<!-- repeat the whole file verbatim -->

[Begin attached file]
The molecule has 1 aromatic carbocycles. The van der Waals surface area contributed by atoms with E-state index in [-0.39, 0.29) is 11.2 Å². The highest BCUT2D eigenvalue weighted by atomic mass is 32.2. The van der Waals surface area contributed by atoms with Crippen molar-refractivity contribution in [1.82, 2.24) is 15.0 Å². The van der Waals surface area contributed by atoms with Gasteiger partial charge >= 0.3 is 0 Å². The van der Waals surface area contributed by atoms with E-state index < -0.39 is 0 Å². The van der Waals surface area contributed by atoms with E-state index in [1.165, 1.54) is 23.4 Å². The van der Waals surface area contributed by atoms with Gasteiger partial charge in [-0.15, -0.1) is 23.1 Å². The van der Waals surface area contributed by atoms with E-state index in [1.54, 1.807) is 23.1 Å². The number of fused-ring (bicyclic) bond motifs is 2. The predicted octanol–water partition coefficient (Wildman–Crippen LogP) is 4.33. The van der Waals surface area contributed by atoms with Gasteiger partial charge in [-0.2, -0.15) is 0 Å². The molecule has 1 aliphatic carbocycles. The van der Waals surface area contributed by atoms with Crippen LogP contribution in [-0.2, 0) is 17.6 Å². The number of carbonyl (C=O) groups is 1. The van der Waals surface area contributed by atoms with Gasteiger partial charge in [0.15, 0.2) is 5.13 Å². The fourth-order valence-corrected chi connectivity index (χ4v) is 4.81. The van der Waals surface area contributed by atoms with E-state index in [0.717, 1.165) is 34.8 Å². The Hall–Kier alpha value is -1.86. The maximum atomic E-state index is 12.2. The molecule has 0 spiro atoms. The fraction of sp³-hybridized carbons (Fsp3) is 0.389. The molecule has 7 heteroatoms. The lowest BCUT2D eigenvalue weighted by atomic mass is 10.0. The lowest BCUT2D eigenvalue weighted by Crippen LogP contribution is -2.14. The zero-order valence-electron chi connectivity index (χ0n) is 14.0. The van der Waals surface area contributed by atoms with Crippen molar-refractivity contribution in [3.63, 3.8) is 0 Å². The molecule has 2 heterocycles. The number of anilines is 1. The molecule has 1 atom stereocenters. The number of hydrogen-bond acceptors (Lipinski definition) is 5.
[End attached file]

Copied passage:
The molecule has 1 aromatic carbocycles. The van der Waals surface area contributed by atoms with E-state index in [-0.39, 0.29) is 11.2 Å². The highest BCUT2D eigenvalue weighted by atomic mass is 32.2. The van der Waals surface area contributed by atoms with Crippen molar-refractivity contribution in [1.82, 2.24) is 15.0 Å². The van der Waals surface area contributed by atoms with Gasteiger partial charge >= 0.3 is 0 Å². The van der Waals surface area contributed by atoms with E-state index < -0.39 is 0 Å². The van der Waals surface area contributed by atoms with E-state index in [1.165, 1.54) is 23.4 Å². The van der Waals surface area contributed by atoms with Gasteiger partial charge in [-0.15, -0.1) is 23.1 Å². The van der Waals surface area contributed by atoms with E-state index in [1.54, 1.807) is 23.1 Å². The number of fused-ring (bicyclic) bond motifs is 2. The predicted octanol–water partition coefficient (Wildman–Crippen LogP) is 4.33. The van der Waals surface area contributed by atoms with Gasteiger partial charge in [-0.2, -0.15) is 0 Å². The molecule has 1 aliphatic carbocycles. The van der Waals surface area contributed by atoms with Crippen LogP contribution in [-0.2, 0) is 17.6 Å². The number of carbonyl (C=O) groups is 1. The van der Waals surface area contributed by atoms with Gasteiger partial charge in [0.15, 0.2) is 5.13 Å². The fourth-order valence-corrected chi connectivity index (χ4v) is 4.81. The van der Waals surface area contributed by atoms with E-state index in [0.717, 1.165) is 34.8 Å². The Hall–Kier alpha value is -1.86. The maximum atomic E-state index is 12.2. The molecule has 0 spiro atoms. The fraction of sp³-hybridized carbons (Fsp3) is 0.389. The molecule has 7 heteroatoms. The lowest BCUT2D eigenvalue weighted by atomic mass is 10.0. The lowest BCUT2D eigenvalue weighted by Crippen LogP contribution is -2.14. The zero-order valence-electron chi connectivity index (χ0n) is 14.0. The van der Waals surface area contributed by atoms with Crippen molar-refractivity contribution in [3.63, 3.8) is 0 Å². The molecule has 2 heterocycles. The number of anilines is 1. The molecule has 1 atom stereocenters. The number of hydrogen-bond acceptors (Lipinski definition) is 5.